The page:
The 4-Safety Program

Choking and Poisoning Hazards in the Home

The home should be one of the safest places for your children to grow and play. However, there are many hazards found in the home that can lead to unintentional injury and even death. With their natural curiosity, limited judgment and modeling of adults, children are at high risk for unintentional injury. Learning about the things in your home that pose a danger to your children is the first step toward prevention. Did you know that choking and poisonings are two of the top ten leading causes of injury related deaths?

Children under the age of four are at the highest risk for unintentional choking, as their airways are smaller and more pliable than those of older children and adults. The majority of fatal choking incidents occur in children less than three years of age. Children under four also have immature teeth and chewing mechanisms that contribute to their increased risk of choking. The most effective prevention strategy is to learn which objects are potential choking hazards, and keep them out of the hands of children under the age of five. Stay away from food items like hot dogs and hard candies. Keep all small, hard, round objects and toys out of reach until children are at least five years old. The next strategy is to learn how to respond to a choking emergency by becoming CPR and Heimlich certified.

Eighty percent of all poisonings occur in children under five years old and half of the calls to the U.S. Poison Control Centers are regarding children less than six years of age. The most common location for unintentional poisonings to happen is in the home. Ninety-four percent of the calls to US Poison Control Centers for incidents involving children less than five years old occurred in the home. A key part of keeping poisons out of reach of children is learning how to properly dispose of any unused, unwanted, or expired chemicals and medications as well as learning proper storage techniques. See our list of resources. The next step is learning the Poison Help number: 1-800-222-1222.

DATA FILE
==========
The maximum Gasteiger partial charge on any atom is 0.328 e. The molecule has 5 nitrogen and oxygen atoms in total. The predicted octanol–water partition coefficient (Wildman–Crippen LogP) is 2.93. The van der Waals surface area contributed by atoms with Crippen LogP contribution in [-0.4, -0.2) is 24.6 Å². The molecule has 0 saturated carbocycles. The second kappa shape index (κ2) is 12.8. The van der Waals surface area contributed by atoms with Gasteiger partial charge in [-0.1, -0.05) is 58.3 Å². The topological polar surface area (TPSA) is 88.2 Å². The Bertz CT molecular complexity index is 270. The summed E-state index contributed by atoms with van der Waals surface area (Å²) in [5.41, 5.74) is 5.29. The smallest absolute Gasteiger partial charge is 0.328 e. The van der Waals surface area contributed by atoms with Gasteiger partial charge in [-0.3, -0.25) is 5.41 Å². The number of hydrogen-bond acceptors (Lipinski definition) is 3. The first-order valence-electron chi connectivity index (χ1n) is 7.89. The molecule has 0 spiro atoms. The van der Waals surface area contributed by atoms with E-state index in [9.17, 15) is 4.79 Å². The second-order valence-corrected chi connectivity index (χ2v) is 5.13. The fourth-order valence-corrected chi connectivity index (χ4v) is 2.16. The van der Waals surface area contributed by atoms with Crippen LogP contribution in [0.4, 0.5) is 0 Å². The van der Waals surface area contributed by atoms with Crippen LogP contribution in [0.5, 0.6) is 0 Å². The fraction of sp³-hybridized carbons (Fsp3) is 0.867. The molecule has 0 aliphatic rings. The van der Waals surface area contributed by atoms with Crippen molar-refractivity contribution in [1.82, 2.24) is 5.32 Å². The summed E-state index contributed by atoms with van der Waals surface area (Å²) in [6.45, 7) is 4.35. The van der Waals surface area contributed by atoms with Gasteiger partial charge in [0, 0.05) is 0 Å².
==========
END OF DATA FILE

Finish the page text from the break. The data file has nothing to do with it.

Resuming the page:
Additional information on choking and poisoning prevention

Did You Know?

  • Choking is the 4th leading cause of unintentional death in children less than 5 years and accounts for 1 child death every 5 days.
  • Latex balloons are the leading cause of choking death and hot dogs are the number 1 food-related cause of choking fatality in young children.
  • Nationwide, about 300 children a day are seen in emergency departments for a poisoning related incident and 2 of those children will die from their injuries.
  • 23% of prescription medication ingested by children less than 5 belonged to a visitor in the home.

Learn more safety tips with links to resources and pdfs 

Choking and Poisoning Hazards in the Home

Poisoning Prevention

More than 64,000 children are treated in emergency rooms each year because they got into medication while unsupervised. Watch this video, made with the support of McNeil Healthcare, for tips on keeping your kids safe.

This informative interview with the CDC's Dan Budnitz, MD, MPH, CAPT, USPHS; McNeil's Ed Kuffner, MD and Safe Kids' President Kate Carr presents an overview of why and how to keep kids safe around medicine.

Jeff Rossen of the Today show, along with Kate Carr, explores the troubling trend of unintentional medication poisoning in children.

Gary takes to the street to talk to teenagers about medication safety.

Liquid laundry pods are convenient and easy to use but Consumer Reports says it won't recommend them because they pose a danger to young children.

Choking Prevention

Many foods can be choking hazards, but hot dogs cause the most choking deaths among children. Parents and caregivers often believe it is safe to cut a hot dog into thin, round slices. However, if swallowed whole, these hot dog slices can cause choking (video by CIRP Injury Center).

This video for families of children with special needs highlights choking prevention.

Dina Morrissey, MD, MPH, program coordinator for the Injury Prevention Center at Hasbro Children’s Hospital, discusses toy safety guidelines and how parents can identify safe toys to give to young children.